Sir Alex Ferguson - The Imperfect Role Model; Getting Off The Hook?
More often than not, people who are considered true heroes and icons across the world for their impact on scores of people of different walks of life, have always had a concealed, mysterious flip-side to their lives. A side that the aware do their utmost to conceal, a side that the aware would prefer the general public were ignorant to, for their own good.
Take Mahatma Gandhi. Given the spectacular title of the “Father of the Nation” for his influence on the independence struggle in India, not many people are aware of a number of eccentricities from his personal life, some of which were explored by Jad Adams in her book “Gandhi: Naked Ambition”. While many have argued that this provides just one opinion or approach to Gandhi’s life, what is history but a recollection of incidents influenced by the author’s opinion or approach?
Applying this to the world of professional football, one would be hard-pressed to find someone who could make a cohesive argument that went along the lines of Sir Alex Ferguson not being a true hero in English football. If not for taking Manchester United from being just another successful club to being the biggest in England and possibly the world, then simply for his achievements at the highest level. 12 Premier League titles, 5 FA Cups, 2 UEFA Champions League victories – he’s won it all, and at 71, shows no signs of slowing down, 26 years since he took over at Old Trafford from Ron Atkinson.
But it would be silly to say that his hands are absolutely clean and he is the quintessential football manager, the perfect idol for budding learners, as many people believe and wholeheartedly surmise. His flip-side may not be as concealed as other heroes in other walks of life, but it is just as real. And this (intermittent) ugly manifestation reared its head briefly during United’s home fixture against Newcastle United last week, as Ferguson delayed kickoff following half-time by bizarrely walking on the pitch, and yelled himself hoarse at Mike Dean (and his assistants) before finally heading back to the dug-out.
Make no mistake – managers should have every right to make themselves and their opinions heard, especially in the case of a contentious decision, as it were in the case of Jonny Evans’ own goal. But as the proverb goes – there is a time and place for everything. And if his actions on the pitch were not uncalled for, his post-match comments, where he attacked Alan Pardew and subsequently referred to Newcastle United as “a wee club in the North East”, most definitely were.
The crux of the issue involving Ferguson’s behaviour, however, is the lack of proper reprehension on the part of the FA. Not only did Mike Dean not file a complaint of any sort regarding the conduct of the gaffer during the game, but the body language of Dean along with his counterparts during Ferguson’s outburst said all there was that had to be said. To put it simply – referees, officials and the media alike, are all terrified. They are afraid of a man who at the end of the day, is just another manager.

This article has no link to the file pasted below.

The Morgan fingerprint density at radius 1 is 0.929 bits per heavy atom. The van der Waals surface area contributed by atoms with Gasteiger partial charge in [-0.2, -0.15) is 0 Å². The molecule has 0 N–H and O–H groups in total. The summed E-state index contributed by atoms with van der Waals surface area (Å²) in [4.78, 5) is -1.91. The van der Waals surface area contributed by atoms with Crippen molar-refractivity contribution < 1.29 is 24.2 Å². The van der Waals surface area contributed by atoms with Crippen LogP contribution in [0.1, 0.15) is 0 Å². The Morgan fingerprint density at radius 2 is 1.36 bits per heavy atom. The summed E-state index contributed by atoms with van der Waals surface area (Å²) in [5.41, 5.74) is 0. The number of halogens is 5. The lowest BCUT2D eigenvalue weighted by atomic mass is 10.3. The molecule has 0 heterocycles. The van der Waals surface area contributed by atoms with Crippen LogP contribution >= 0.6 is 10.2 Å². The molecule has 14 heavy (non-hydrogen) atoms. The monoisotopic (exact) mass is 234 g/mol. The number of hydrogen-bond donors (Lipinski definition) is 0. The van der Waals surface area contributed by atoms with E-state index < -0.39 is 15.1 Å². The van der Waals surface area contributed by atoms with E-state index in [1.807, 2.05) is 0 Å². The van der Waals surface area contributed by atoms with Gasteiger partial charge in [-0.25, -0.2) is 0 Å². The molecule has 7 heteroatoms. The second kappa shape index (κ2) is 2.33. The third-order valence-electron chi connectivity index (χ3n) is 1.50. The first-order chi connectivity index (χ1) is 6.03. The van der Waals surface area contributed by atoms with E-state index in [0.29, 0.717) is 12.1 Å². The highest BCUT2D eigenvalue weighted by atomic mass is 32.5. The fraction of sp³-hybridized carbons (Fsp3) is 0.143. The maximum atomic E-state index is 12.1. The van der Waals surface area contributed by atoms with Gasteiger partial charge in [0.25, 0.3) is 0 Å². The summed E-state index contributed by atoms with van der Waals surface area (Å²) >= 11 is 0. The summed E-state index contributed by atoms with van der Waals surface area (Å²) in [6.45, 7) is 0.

This is obviously not based on one isolated incident. Take the case of Martin Atkinson. He has been heavily criticized in the past by Ferguson – to the point where Ferguson once said that he “feared the worst” when he saw that Atkinson had been appointed to a fixture between Manchester United and Chelsea. Take the case of Sky Sports News being banned from covering press conferences because they broadcast footage of a contentious incident several times. Take the case of Alan Wiley, another referee heavily criticized by Ferguson as “not fit in enough”, who eventually (according to some) “agreed” to retire less than a year after Ferguson’s scathing attack. Take the similar case of Keith Hackett – another referee who conspicuously retired a year after being on the receiving end of criticism on the part of Ferguson.
These incidents amongst others have all contributed to the conclusion that his approach to both the media and the referees alike might not be the most ethical or righteous, especially for someone who is as influential as he is in this, as the Telegraph’s Henry Winter put it, “wonderful, maddening game he has done so much for”. Mike Dean’s actions (or lack thereof) have possibly set a dangerous precedent, giving the impression that managers have the power to confront officials as and when they please without facing any appropriate consequences in terms of reprehension.
Ferguson might be regarded as one of the greatest managers there will ever be, but it would be daft to assume that he is the perfect football manager, or the perfect role model for that job coveted by so many across the world. Like any other hero, he has his imperfections; but in his case, the sheer power and influence that comes with being the man behind the most successful club in England seems to imply that he can get away with murder – and that is an incredible risky benchmark to set.